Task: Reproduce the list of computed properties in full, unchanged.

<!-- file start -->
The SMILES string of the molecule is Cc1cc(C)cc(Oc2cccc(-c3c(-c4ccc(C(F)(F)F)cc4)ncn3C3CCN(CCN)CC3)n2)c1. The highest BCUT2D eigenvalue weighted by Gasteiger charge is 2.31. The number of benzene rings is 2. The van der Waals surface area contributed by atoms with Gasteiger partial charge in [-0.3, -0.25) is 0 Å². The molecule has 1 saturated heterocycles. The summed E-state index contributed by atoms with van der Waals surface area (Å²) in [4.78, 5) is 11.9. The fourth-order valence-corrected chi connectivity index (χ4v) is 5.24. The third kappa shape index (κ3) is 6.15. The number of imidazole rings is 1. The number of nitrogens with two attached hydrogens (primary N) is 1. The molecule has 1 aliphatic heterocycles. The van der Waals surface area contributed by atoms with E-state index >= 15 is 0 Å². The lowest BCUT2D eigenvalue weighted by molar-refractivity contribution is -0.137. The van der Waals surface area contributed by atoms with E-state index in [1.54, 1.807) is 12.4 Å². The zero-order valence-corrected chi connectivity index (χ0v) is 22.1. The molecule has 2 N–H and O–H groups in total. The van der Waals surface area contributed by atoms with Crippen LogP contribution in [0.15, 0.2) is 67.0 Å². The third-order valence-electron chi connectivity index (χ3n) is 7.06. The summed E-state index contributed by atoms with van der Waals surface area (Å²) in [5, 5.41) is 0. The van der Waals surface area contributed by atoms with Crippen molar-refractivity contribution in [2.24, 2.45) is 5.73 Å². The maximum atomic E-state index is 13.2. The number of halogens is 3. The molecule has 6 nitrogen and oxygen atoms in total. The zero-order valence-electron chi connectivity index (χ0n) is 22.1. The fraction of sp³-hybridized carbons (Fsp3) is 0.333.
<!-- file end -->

The SMILES string of the molecule is Cc1cc(C)cc(Oc2cccc(-c3c(-c4ccc(C(F)(F)F)cc4)ncn3C3CCN(CCN)CC3)n2)c1. The highest BCUT2D eigenvalue weighted by Gasteiger charge is 2.31. The number of benzene rings is 2. The van der Waals surface area contributed by atoms with Gasteiger partial charge in [-0.3, -0.25) is 0 Å². The molecule has 1 saturated heterocycles. The summed E-state index contributed by atoms with van der Waals surface area (Å²) in [4.78, 5) is 11.9. The fourth-order valence-corrected chi connectivity index (χ4v) is 5.24. The third kappa shape index (κ3) is 6.15. The number of imidazole rings is 1. The number of nitrogens with two attached hydrogens (primary N) is 1. The molecule has 1 aliphatic heterocycles. The van der Waals surface area contributed by atoms with E-state index >= 15 is 0 Å². The lowest BCUT2D eigenvalue weighted by molar-refractivity contribution is -0.137. The van der Waals surface area contributed by atoms with E-state index in [1.54, 1.807) is 12.4 Å². The zero-order valence-corrected chi connectivity index (χ0v) is 22.1. The molecule has 2 N–H and O–H groups in total. The van der Waals surface area contributed by atoms with Crippen LogP contribution in [0.15, 0.2) is 67.0 Å². The third-order valence-electron chi connectivity index (χ3n) is 7.06. The summed E-state index contributed by atoms with van der Waals surface area (Å²) in [5, 5.41) is 0. The van der Waals surface area contributed by atoms with Crippen molar-refractivity contribution in [2.24, 2.45) is 5.73 Å². The maximum atomic E-state index is 13.2. The number of halogens is 3. The molecule has 6 nitrogen and oxygen atoms in total. The zero-order valence-electron chi connectivity index (χ0n) is 22.1. The fraction of sp³-hybridized carbons (Fsp3) is 0.333.